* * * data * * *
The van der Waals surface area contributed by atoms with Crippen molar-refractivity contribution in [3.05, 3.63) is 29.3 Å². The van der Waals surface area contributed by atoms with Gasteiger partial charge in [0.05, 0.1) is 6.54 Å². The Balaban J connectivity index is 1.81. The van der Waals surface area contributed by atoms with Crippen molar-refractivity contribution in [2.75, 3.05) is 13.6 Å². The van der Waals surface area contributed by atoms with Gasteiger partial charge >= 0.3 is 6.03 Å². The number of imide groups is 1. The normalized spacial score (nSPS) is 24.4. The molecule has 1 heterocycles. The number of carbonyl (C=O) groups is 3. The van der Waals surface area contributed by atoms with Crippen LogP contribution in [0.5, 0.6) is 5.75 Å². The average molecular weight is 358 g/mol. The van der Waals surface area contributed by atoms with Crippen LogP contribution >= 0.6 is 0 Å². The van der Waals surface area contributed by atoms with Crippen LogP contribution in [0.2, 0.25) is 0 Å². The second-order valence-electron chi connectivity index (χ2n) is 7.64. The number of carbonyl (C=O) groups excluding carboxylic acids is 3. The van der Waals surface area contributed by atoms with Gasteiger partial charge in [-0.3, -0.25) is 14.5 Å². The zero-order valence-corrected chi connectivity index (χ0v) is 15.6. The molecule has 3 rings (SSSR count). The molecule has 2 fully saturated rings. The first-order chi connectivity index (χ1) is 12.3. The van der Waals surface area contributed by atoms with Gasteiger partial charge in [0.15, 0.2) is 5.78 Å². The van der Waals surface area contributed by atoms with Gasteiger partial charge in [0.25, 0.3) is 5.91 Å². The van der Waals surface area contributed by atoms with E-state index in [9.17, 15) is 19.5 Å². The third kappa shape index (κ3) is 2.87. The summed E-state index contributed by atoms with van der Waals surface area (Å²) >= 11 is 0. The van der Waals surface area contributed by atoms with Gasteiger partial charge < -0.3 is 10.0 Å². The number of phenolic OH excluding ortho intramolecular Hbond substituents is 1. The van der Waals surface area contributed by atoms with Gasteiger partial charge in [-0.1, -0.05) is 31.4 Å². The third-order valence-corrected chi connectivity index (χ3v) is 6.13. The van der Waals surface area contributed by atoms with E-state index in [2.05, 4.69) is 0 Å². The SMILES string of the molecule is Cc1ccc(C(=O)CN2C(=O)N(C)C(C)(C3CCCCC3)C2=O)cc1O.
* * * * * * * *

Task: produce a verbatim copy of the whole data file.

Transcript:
The van der Waals surface area contributed by atoms with Crippen molar-refractivity contribution in [3.05, 3.63) is 29.3 Å². The van der Waals surface area contributed by atoms with Gasteiger partial charge in [0.05, 0.1) is 6.54 Å². The Balaban J connectivity index is 1.81. The van der Waals surface area contributed by atoms with Crippen molar-refractivity contribution in [2.75, 3.05) is 13.6 Å². The van der Waals surface area contributed by atoms with Gasteiger partial charge >= 0.3 is 6.03 Å². The number of imide groups is 1. The normalized spacial score (nSPS) is 24.4. The molecule has 1 heterocycles. The number of carbonyl (C=O) groups is 3. The van der Waals surface area contributed by atoms with Crippen LogP contribution in [0.5, 0.6) is 5.75 Å². The average molecular weight is 358 g/mol. The van der Waals surface area contributed by atoms with Crippen LogP contribution >= 0.6 is 0 Å². The van der Waals surface area contributed by atoms with Crippen LogP contribution in [0.2, 0.25) is 0 Å². The second-order valence-electron chi connectivity index (χ2n) is 7.64. The number of carbonyl (C=O) groups excluding carboxylic acids is 3. The van der Waals surface area contributed by atoms with Gasteiger partial charge in [-0.3, -0.25) is 14.5 Å². The zero-order valence-corrected chi connectivity index (χ0v) is 15.6. The molecule has 3 rings (SSSR count). The molecule has 2 fully saturated rings. The first-order chi connectivity index (χ1) is 12.3. The van der Waals surface area contributed by atoms with Gasteiger partial charge in [0.15, 0.2) is 5.78 Å². The van der Waals surface area contributed by atoms with Gasteiger partial charge in [0.25, 0.3) is 5.91 Å². The van der Waals surface area contributed by atoms with E-state index in [9.17, 15) is 19.5 Å². The third kappa shape index (κ3) is 2.87. The summed E-state index contributed by atoms with van der Waals surface area (Å²) >= 11 is 0. The van der Waals surface area contributed by atoms with Gasteiger partial charge < -0.3 is 10.0 Å². The number of phenolic OH excluding ortho intramolecular Hbond substituents is 1. The van der Waals surface area contributed by atoms with Gasteiger partial charge in [-0.1, -0.05) is 31.4 Å². The third-order valence-corrected chi connectivity index (χ3v) is 6.13. The van der Waals surface area contributed by atoms with E-state index in [2.05, 4.69) is 0 Å². The SMILES string of the molecule is Cc1ccc(C(=O)CN2C(=O)N(C)C(C)(C3CCCCC3)C2=O)cc1O.